Hurricane Beryl forecast moves nearer Jamaica. Cat bond on watch, offers fall

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The latest update from the National Hurricane Center on major hurricane Beryl has seen a notable shift in the forecast track that would take the storm closer to Jamaica with 120 mph or greater winds, a scenario that puts Jamaica’s World Bank catastrophe bond firmly on-watch and we’re told offers in the secondary market have tumbled as a result.

We have a new update from the morning of July 3rd here.

As of the 15:00 UTC update from the NHC, major hurricane Beryl is still said to have 160 mph sustained winds, so slightly weaker but with no significant change in terms of its potential to be damaging.

Minimum central pressure is slightly higher at 938mb, but again not significant indication of weakening yet.

The NHC update said, “Weakening is forecast later today, but Beryl is still expected to be near major hurricane
intensity as it moves into the central Caribbean and passes near Jamaica on Wednesday and the Cayman Islands on Thursday. Additional weakening is expected thereafter, though Beryl is forecast to remain a hurricane in the northwestern Caribbean.”

Hurricane Beryl’s core remains relatively tight, with hurricane-force winds still said to extend outwards up to 40 miles from the center. But the storm is growing, with now tropical storm force winds extending outwards up to 175 miles.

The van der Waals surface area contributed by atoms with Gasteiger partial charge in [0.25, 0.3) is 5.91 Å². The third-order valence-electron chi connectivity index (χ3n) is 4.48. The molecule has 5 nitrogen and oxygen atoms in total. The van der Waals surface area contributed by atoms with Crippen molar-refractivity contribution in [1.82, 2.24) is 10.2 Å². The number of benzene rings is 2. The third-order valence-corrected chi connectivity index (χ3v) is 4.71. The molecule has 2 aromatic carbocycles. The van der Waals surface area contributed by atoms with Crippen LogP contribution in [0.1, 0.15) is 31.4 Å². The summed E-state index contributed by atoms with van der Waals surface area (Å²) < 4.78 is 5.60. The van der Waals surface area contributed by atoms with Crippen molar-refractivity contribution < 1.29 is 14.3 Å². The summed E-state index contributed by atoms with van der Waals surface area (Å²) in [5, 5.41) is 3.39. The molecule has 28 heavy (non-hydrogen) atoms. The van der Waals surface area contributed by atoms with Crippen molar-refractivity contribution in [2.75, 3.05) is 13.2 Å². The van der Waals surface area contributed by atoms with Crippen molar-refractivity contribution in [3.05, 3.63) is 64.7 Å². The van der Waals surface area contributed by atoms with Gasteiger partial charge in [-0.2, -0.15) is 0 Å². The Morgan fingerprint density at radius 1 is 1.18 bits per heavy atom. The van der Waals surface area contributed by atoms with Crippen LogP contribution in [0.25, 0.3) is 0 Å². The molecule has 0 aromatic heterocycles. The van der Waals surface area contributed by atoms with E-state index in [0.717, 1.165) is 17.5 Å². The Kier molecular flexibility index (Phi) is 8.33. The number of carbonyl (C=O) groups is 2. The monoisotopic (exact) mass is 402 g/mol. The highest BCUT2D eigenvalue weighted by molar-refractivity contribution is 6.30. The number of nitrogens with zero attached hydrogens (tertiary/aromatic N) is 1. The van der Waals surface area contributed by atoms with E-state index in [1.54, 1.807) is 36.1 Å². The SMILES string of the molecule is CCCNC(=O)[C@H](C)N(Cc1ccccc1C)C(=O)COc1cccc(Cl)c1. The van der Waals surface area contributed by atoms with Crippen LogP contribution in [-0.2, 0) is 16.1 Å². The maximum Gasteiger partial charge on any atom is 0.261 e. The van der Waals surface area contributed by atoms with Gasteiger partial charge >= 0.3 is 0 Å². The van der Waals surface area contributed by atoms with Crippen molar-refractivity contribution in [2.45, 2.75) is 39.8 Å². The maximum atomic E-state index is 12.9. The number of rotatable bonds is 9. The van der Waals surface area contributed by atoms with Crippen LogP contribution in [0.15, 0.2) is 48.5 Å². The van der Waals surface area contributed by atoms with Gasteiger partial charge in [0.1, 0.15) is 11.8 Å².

Notably though, the latest update from the NHC has updated the forecast path for major hurricane Beryl and this update takes the storm much closer to Jamaica, potentially a glancing or direct hit.

The latest forecast data suggests hurricane Beryl could still be a strong 120 mph storm at the time it nears Jamaica, putting the $150 million IBRD CAR Jamaica 2024 catastrophe bond transaction more firmly on-watch as the track has also moved closer to the island.

The map below is from Tomer Burg’s excellent resources (click it for the very latest version).

Hurricane Beryl tracking map and path

If you look at the tracking map above, which is the latest at this time (15:00 UTC, Tuesday), the forecast path for hurricane Beryl has moved closer to Jamaica.

It now suggests the storm could brush the coast with winds around 120 mph, or even make a landfall, which could be sufficient to be a triggering event for the catastrophe bond, given how wind speeds tend to translate to central pressure.

As we’d noted before, the minimum central pressure will need to be at 969mb or lower for any triggering to occur, although that would require that pressure to be read in one of the central boxes of the parametric trigger structure, over a region like Kingston, Jamaica.

A pressure of 950mb could be sufficient to trigger the cat bond in one of the parametric boxes a bit further out from the capital region, we understand.

The catastrophe bond minimum payout is for 30% of the $150 million of principal, after which it pays out on a sliding scale up to the 100% of principal mark.

When it comes to translating wind speeds to pressure of hurricanes it is not an exact science, but when it comes to the Saffir Simpson scale, there are estimates that a hurricane of Category 3 strength (wind speeds of 111-130mph) would have a central pressure in the region of 945mb to 964mb.

A Category 2 hurricane (wind speeds of 96-110mph) is estimated to have a central pressure in the region of 965mb to 979mb.